Format:

Conveners will distribute methodological readings and talking points for interdisciplinary discussion by mid-July. Participants will pre-circulate electronically six- to eight-page position papers by mid-August to be read prior to the conference. Seminar meetings will start with five-minute summaries of position papers and presentations of site images, followed by moderated discussions.

Spots Available: 5

Auditors: No 

[return to seminar list]


 

13. Literature as Medium of Positive Emotions

Conveners:

Abstract:

We will examine how narratives and fiction induce positive emotions and feelings in audiences. These feelings can, but do not have to match the feelings of characters in the text. Emotions are central to motivating engagement in reading literature, structure the narrative arch, and lead to better memory, but also remain poorly understood. While emotions have become more prevalent in research in the past decades, the focus tends to be on negative or ugly feelings (Ngai). The implicit understanding seems to be that positive emotions are either false (Adorno) or lack complexity. We wish to challenge this understanding and discuss the role literature plays in creating, cultivating, and sustaining positive emotions now and in the past. We will discuss 1. specific texts and genres, such as the Idylle; 2. effects of literature, such as being moved, joy, and empathy; and 3. theoretical debates about the place of literature in life.

Format:

We invite 5-8 page papers by participants (but do not require a paper). We will designate a respondent for each paper and discuss papers during the sessions. Depending on the contributions, we will decide about an overall structure.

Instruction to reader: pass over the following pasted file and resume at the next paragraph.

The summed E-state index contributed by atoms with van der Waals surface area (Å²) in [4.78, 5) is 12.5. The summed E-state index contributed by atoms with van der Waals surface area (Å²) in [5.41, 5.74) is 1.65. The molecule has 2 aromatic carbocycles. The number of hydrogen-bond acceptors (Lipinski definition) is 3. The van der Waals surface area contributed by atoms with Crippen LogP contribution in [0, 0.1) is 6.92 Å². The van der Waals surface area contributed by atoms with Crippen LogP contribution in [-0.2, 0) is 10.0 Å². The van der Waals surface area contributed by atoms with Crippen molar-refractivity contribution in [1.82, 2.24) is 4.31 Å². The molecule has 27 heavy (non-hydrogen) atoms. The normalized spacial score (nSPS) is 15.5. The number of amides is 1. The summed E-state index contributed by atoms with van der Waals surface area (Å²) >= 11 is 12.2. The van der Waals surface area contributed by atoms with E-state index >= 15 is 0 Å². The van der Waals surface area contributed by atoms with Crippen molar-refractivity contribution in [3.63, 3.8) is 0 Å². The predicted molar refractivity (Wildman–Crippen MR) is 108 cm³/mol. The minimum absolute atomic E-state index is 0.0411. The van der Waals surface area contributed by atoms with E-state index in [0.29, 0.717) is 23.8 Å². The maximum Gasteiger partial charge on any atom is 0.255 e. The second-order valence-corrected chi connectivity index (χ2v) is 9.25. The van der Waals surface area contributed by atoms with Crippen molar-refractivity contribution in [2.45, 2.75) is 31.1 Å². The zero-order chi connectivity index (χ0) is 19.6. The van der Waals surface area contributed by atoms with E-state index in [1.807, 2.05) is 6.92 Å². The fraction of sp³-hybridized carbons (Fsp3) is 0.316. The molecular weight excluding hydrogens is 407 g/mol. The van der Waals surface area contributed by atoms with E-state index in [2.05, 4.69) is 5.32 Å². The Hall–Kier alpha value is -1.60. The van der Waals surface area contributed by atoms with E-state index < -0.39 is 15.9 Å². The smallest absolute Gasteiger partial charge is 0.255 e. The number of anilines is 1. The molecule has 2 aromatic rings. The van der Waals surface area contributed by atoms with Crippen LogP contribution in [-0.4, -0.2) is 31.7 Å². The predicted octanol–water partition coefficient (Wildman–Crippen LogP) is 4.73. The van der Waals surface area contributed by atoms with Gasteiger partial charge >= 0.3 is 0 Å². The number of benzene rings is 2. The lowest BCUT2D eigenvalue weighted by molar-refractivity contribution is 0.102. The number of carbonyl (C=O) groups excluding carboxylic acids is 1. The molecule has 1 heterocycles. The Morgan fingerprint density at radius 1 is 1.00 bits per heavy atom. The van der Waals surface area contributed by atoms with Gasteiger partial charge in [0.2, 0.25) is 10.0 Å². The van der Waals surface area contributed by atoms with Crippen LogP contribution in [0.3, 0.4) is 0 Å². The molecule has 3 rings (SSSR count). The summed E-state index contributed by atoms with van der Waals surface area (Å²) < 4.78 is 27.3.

Auditors: Yes

[return to seminar list]


 

14. The Nazi Legacy: Reconstruction Efforts and Memory Projects since 1945 (postponed from 2020)

Conveners:

Abstract:

This seminar provides a forum for exchange of ideas between scholars in all disciplines working on recovery, reorientation, and memory in Germany, Austria, or Nazi-occupied areas after 1945. We encourage participation of scholars at all levels (incl. graduate students) who investigate new avenues of research, especially those with multidisciplinary approaches that challenge traditional interpretations. Seminar discussion will revolve around three common themes: “political cleansing”; “reshaping society after fascism”; and “memory and forgetting.” Through shared readings and discussion of ongoing or newly initiated projects, seminars participants will explore the complex, often fraught relationship between punitive vs rehabilitative actions, collective vs individual accountability, and private vs. public expression or concealment. We will also consider political, economic, social, cultural, and emotional perspectives on legacies of Nazi dictatorship and wartime occupation. Possible topics include the function/effects of denazification; law and justice; reeducation; guilt/accountability; economic development; cultural forms; memory culture; race, gender and sexuality.